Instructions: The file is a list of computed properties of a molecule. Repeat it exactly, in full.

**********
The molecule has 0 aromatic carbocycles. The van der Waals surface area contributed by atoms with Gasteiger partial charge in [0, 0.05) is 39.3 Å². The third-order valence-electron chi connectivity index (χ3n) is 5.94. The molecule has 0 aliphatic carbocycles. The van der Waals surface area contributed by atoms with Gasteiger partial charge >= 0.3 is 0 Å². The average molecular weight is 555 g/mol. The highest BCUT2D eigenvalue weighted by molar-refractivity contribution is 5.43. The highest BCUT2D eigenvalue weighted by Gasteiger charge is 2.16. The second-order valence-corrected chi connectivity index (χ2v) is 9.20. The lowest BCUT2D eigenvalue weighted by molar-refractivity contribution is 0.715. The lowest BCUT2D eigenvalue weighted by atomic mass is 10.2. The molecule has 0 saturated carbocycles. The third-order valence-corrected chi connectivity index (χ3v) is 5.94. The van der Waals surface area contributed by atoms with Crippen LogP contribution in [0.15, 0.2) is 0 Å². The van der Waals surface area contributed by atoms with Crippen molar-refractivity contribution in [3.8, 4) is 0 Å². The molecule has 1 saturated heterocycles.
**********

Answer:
The molecule has 0 aromatic carbocycles. The van der Waals surface area contributed by atoms with Gasteiger partial charge in [0, 0.05) is 39.3 Å². The third-order valence-electron chi connectivity index (χ3n) is 5.94. The molecule has 0 aliphatic carbocycles. The van der Waals surface area contributed by atoms with Gasteiger partial charge >= 0.3 is 0 Å². The average molecular weight is 555 g/mol. The highest BCUT2D eigenvalue weighted by molar-refractivity contribution is 5.43. The highest BCUT2D eigenvalue weighted by Gasteiger charge is 2.16. The second-order valence-corrected chi connectivity index (χ2v) is 9.20. The lowest BCUT2D eigenvalue weighted by molar-refractivity contribution is 0.715. The lowest BCUT2D eigenvalue weighted by atomic mass is 10.2. The molecule has 0 saturated carbocycles. The third-order valence-corrected chi connectivity index (χ3v) is 5.94. The van der Waals surface area contributed by atoms with Crippen LogP contribution in [0.15, 0.2) is 0 Å². The van der Waals surface area contributed by atoms with Crippen molar-refractivity contribution in [3.8, 4) is 0 Å². The molecule has 1 saturated heterocycles.